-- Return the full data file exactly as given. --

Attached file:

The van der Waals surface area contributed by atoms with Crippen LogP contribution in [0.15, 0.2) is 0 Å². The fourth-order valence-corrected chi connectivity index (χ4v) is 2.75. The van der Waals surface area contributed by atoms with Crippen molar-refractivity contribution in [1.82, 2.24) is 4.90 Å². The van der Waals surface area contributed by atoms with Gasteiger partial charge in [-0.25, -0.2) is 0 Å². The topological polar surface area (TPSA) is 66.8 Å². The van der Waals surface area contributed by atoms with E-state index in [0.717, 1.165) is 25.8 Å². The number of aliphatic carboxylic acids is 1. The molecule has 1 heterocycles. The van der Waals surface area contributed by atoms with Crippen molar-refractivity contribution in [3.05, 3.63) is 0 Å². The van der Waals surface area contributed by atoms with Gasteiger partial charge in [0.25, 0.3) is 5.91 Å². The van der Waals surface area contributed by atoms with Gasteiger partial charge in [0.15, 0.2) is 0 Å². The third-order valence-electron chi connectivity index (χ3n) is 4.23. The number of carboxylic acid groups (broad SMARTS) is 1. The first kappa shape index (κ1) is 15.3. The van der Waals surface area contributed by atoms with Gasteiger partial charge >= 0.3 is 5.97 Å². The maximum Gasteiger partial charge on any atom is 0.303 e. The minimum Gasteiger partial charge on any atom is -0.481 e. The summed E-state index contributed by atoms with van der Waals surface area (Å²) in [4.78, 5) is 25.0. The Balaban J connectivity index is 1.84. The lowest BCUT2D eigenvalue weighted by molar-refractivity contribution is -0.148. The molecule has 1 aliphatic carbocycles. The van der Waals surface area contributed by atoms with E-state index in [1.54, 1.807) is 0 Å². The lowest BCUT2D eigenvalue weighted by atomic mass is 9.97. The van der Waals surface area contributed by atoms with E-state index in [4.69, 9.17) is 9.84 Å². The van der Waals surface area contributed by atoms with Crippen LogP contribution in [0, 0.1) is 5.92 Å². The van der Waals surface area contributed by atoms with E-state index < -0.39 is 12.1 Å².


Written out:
The van der Waals surface area contributed by atoms with Crippen LogP contribution in [0.15, 0.2) is 0 Å². The fourth-order valence-corrected chi connectivity index (χ4v) is 2.75. The van der Waals surface area contributed by atoms with Crippen molar-refractivity contribution in [1.82, 2.24) is 4.90 Å². The van der Waals surface area contributed by atoms with Gasteiger partial charge in [-0.25, -0.2) is 0 Å². The topological polar surface area (TPSA) is 66.8 Å². The van der Waals surface area contributed by atoms with E-state index in [0.717, 1.165) is 25.8 Å². The number of aliphatic carboxylic acids is 1. The molecule has 1 heterocycles. The van der Waals surface area contributed by atoms with Crippen molar-refractivity contribution in [3.05, 3.63) is 0 Å². The van der Waals surface area contributed by atoms with Gasteiger partial charge in [0.25, 0.3) is 5.91 Å². The van der Waals surface area contributed by atoms with Gasteiger partial charge in [0.15, 0.2) is 0 Å². The third-order valence-electron chi connectivity index (χ3n) is 4.23. The number of carboxylic acid groups (broad SMARTS) is 1. The first kappa shape index (κ1) is 15.3. The van der Waals surface area contributed by atoms with Gasteiger partial charge >= 0.3 is 5.97 Å². The maximum Gasteiger partial charge on any atom is 0.303 e. The minimum Gasteiger partial charge on any atom is -0.481 e. The summed E-state index contributed by atoms with van der Waals surface area (Å²) in [4.78, 5) is 25.0. The Balaban J connectivity index is 1.84. The lowest BCUT2D eigenvalue weighted by molar-refractivity contribution is -0.148. The molecule has 1 aliphatic carbocycles. The van der Waals surface area contributed by atoms with E-state index in [1.54, 1.807) is 0 Å². The lowest BCUT2D eigenvalue weighted by atomic mass is 9.97. The van der Waals surface area contributed by atoms with E-state index in [4.69, 9.17) is 9.84 Å². The van der Waals surface area contributed by atoms with Crippen LogP contribution in [0, 0.1) is 5.92 Å². The van der Waals surface area contributed by atoms with E-state index < -0.39 is 12.1 Å².